Also on the program is Brahms's violin concerto, which will be performed by soloist Christian Tetzlaff, who will return in the evening for the first of three programs featuring the complete Beethoven piano and violin sonatas.


In Great Barrington, a weekend of music at Club Helsinki kicks off on Friday with the glorious western swing of the Blue Ribbon Boys, featuring divine vocalist Julia Gottlieb. The Sugar Shack Burlesque returns to Helsinki for two shows on Saturday night.

And a weekend of divine vocalists winds up on Sunday night with the new Jewish sounds of Ladino singer Sarah Aroeste, bringing her special Cuban-Jewish project with percussionist Roberto Rodriguez to the nightclub, along with Chana Rothman, the Ani DiFranco of new Jewish folk.

Sarah Aroeste and Roberto Rodriguez in Cuba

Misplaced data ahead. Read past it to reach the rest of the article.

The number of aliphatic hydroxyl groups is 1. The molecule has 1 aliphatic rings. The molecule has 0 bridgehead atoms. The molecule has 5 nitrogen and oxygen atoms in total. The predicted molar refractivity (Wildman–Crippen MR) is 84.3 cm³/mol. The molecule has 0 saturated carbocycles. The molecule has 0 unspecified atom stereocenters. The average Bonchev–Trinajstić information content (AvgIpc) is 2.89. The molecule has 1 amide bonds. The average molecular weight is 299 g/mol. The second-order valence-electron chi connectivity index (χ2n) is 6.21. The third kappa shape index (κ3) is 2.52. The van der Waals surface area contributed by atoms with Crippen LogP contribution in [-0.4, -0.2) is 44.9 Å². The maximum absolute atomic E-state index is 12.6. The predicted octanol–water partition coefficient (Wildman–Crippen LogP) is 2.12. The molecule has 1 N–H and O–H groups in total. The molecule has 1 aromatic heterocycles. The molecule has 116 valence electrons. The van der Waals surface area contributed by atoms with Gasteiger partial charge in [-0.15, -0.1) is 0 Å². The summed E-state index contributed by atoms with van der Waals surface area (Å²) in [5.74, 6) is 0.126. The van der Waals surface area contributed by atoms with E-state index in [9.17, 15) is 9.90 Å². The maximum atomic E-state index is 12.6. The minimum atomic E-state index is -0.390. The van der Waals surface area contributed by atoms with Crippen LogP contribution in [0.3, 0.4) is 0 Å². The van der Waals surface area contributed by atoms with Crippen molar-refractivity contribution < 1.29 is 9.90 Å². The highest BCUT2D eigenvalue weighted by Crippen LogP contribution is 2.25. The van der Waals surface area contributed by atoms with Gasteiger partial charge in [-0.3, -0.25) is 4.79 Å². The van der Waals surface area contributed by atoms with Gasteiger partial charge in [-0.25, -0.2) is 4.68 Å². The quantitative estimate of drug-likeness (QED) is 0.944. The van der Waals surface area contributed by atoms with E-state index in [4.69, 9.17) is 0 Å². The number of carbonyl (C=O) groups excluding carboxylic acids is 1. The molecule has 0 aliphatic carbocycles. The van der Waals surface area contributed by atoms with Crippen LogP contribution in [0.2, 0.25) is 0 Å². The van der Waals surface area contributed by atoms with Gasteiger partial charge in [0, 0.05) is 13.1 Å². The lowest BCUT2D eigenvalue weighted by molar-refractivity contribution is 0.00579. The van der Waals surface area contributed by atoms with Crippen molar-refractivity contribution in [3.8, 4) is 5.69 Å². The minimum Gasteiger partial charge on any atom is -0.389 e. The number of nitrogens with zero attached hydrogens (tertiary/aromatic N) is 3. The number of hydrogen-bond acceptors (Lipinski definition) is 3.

Aroeste is in the forefront of the Ladino revival -- that's Spanish-Jewish or Sephardic to you -- and Rodriguez is in the forefront of finding common ground among Cuban and Jewish rhythms, as heard on several recordings of his own and others on John Zorn's Tzadik label and his Radical Jewish Culture series. Aroeste is a gifted vocalist and an alluring performer who should not be missed.

Club Helsinki

Is it OK to post here a correction to your article about Tanglewood in the June "Berkshire Living," viz. Mark Morris will direct -- but not conduct -- Stravinsky's "Renard" (which is technically not "an opera," but "a theatre piece with dancing") on July 28. The conductor is in fact Stefan Asbury.